33. J. Guan, Y. Hu, Y. Wang et al., “Controlled encapsulation of functional organic molecules within metal–organic frameworks: in situ crystalline structure transformation,” Advanced Materials, vol. 29, no. 12, article 1606290, 2017. View at Publisher · View at Google Scholar · View at Scopus
  34. J. Della Rocca, D. Liu, and W. Lin, “Nanoscale metal–organic frameworks for biomedical imaging and drug delivery,” Accounts of Chemical Research, vol. 44, no. 10, pp. 957–968, 2011. View at Publisher · View at Google Scholar · View at Scopus
  35. P. Horcajada, T. Chalati, C. Serre et al., “Porous metal–organic-framework nanoscale carriers as a potential platform for drug delivery and imaging,” Nature Materials, vol. 9, no. 2, pp. 172–178, 2010. View at Publisher · View at Google Scholar · View at Scopus
  36. H. Ren, L. Zhang, J. An et al., “Polyacrylic acid@zeolitic imidazolate framework-8 nanoparticles with ultrahigh drug loading capability for pH-sensitive drug release,” Chemical Communications, vol. 50, no. 8, pp. 1000–1002, 2014. View at Publisher · View at Google Scholar · View at Scopus
  37. J. Zhuang, C.-H. Kuo, L.-Y. Chou, D.-Y. Liu, E. Weerapana, and C.-K. Tsung, “Optimized metal–organic-framework nanospheres for drug delivery: evaluation of small-molecule encapsulation,” ACS Nano, vol. 8, no. 3, pp. 2812–2819, 2014. View at Publisher · View at Google Scholar · View at Scopus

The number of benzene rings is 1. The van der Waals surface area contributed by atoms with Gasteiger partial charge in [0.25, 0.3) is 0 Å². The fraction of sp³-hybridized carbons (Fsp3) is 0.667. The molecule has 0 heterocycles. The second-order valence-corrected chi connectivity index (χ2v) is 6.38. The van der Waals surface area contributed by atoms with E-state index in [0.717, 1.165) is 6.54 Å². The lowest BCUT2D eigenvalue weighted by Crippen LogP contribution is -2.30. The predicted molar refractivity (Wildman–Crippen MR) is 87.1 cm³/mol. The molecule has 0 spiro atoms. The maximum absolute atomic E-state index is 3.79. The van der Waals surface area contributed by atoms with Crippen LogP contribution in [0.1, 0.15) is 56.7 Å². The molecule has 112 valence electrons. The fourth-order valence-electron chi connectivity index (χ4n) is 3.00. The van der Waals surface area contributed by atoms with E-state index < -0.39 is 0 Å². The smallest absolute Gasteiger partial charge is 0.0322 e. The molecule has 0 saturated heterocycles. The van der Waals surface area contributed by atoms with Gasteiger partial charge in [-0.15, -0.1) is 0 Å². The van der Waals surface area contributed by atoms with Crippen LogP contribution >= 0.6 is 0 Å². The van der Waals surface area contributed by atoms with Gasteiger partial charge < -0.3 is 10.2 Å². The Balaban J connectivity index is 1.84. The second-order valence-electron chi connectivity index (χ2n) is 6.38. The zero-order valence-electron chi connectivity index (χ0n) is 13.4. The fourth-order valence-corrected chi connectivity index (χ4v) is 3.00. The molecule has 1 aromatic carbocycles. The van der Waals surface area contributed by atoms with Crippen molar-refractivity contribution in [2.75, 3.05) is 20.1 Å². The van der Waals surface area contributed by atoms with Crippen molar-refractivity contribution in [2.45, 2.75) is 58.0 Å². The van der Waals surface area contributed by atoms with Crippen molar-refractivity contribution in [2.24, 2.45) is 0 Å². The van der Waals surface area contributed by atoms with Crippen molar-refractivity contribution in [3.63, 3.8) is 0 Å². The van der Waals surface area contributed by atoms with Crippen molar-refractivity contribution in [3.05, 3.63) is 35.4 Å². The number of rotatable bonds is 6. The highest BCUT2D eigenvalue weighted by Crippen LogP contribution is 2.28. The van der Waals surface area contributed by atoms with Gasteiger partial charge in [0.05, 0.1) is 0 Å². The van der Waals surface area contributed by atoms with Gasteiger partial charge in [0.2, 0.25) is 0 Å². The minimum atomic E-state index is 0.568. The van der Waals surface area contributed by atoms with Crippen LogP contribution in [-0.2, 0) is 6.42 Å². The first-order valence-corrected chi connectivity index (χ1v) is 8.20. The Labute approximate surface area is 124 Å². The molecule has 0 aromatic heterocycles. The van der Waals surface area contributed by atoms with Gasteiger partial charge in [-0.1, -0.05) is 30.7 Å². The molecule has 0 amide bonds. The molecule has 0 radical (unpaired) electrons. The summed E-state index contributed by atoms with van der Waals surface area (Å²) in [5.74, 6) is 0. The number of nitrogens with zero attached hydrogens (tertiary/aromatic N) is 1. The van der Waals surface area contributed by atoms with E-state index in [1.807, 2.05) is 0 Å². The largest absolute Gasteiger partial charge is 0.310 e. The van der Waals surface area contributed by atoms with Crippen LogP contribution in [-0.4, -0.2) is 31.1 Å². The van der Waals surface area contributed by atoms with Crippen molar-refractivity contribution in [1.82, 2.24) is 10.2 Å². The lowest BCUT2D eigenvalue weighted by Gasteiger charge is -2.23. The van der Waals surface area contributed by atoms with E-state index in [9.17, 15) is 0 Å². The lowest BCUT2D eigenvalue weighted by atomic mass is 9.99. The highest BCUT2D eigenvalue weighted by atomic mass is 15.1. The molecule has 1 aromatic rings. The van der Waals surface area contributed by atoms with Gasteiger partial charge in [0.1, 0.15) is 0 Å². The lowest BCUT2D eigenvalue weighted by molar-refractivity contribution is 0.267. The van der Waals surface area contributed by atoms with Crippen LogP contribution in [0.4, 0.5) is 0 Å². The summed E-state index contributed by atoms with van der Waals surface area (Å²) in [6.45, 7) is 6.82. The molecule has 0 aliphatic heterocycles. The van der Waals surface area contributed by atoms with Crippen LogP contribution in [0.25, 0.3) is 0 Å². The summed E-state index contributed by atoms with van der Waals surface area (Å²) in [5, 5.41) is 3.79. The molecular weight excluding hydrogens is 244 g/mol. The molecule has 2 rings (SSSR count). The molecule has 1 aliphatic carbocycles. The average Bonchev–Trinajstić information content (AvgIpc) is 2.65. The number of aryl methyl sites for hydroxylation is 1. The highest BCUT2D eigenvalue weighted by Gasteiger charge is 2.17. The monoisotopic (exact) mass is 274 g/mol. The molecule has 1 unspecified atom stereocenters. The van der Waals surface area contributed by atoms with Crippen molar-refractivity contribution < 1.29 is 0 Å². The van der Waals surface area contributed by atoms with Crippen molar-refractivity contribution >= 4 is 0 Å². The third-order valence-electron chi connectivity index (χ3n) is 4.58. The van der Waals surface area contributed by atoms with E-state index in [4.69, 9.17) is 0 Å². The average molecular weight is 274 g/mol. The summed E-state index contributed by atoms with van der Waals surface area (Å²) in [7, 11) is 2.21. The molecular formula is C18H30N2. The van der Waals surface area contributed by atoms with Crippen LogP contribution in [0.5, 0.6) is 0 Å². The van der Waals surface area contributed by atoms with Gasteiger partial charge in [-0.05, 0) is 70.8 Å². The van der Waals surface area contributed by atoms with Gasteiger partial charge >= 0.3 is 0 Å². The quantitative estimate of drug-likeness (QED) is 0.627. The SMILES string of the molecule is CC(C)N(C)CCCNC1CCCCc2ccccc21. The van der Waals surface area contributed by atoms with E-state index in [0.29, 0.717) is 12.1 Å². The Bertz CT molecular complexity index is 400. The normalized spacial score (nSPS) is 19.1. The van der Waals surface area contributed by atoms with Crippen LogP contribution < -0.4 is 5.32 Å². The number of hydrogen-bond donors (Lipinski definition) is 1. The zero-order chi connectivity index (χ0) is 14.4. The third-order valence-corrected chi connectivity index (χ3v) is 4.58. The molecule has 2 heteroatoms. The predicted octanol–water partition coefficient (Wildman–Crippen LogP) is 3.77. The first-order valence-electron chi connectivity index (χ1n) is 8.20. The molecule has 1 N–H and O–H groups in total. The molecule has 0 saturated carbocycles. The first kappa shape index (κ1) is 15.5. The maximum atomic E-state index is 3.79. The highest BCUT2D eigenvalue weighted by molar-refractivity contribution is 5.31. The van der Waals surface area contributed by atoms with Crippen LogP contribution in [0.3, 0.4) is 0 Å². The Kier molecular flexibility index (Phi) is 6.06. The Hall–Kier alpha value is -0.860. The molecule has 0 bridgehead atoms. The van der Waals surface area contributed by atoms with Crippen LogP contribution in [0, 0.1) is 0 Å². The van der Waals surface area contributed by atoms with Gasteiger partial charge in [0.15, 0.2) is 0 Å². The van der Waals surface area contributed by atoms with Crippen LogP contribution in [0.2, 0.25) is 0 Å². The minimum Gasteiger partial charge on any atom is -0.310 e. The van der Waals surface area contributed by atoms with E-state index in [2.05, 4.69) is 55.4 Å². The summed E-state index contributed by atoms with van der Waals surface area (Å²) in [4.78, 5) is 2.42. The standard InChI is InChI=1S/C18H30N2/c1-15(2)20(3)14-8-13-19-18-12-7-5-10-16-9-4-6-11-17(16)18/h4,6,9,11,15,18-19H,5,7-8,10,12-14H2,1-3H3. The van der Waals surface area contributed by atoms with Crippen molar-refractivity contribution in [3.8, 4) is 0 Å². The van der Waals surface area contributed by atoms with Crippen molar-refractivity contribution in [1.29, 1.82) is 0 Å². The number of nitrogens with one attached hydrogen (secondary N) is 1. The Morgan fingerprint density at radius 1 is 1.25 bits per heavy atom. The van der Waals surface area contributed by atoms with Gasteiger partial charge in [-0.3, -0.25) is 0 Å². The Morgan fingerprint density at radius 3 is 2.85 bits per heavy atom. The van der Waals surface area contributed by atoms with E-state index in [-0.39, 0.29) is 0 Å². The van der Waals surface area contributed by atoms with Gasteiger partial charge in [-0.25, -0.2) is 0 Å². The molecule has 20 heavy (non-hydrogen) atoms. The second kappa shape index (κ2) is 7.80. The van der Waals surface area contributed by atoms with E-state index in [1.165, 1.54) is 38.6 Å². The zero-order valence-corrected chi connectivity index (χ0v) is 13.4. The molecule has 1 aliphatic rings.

38. X.-C. Huang, Y.-Y. Lin, J.-P. Zhang, and X.-M. Chen, “Ligand-directed strategy for zeolite-type metal–organic frameworks: zinc(II) imidazolates with unusual zeolitic topologies,” Angewandte Chemie International Edition, vol. 45, no. 10, pp. 1557–1559, 2006. View at Publisher · View at Google Scholar · View at Scopus
  39. K. S. Park, Z. Ni, A. P. Cote et al., “Exceptional chemical and thermal stability of zeolitic imidazolate frameworks,” Proceedings of the National Academy of Sciences of the United States of America, vol. 103, no. 27, pp. 10186–10191, 2006. View at Publisher · View at Google Scholar · View at Scopus
  40. C.-Y. Sun, C. Qin, X.-L. Wang et al., “Zeolitic imidazolate framework-8 as efficient pH-sensitive drug delivery vehicle,” Dalton Transactions, vol. 41, no. 23, pp. 6906–6909, 2012. View at Publisher · View at Google Scholar · View at Scopus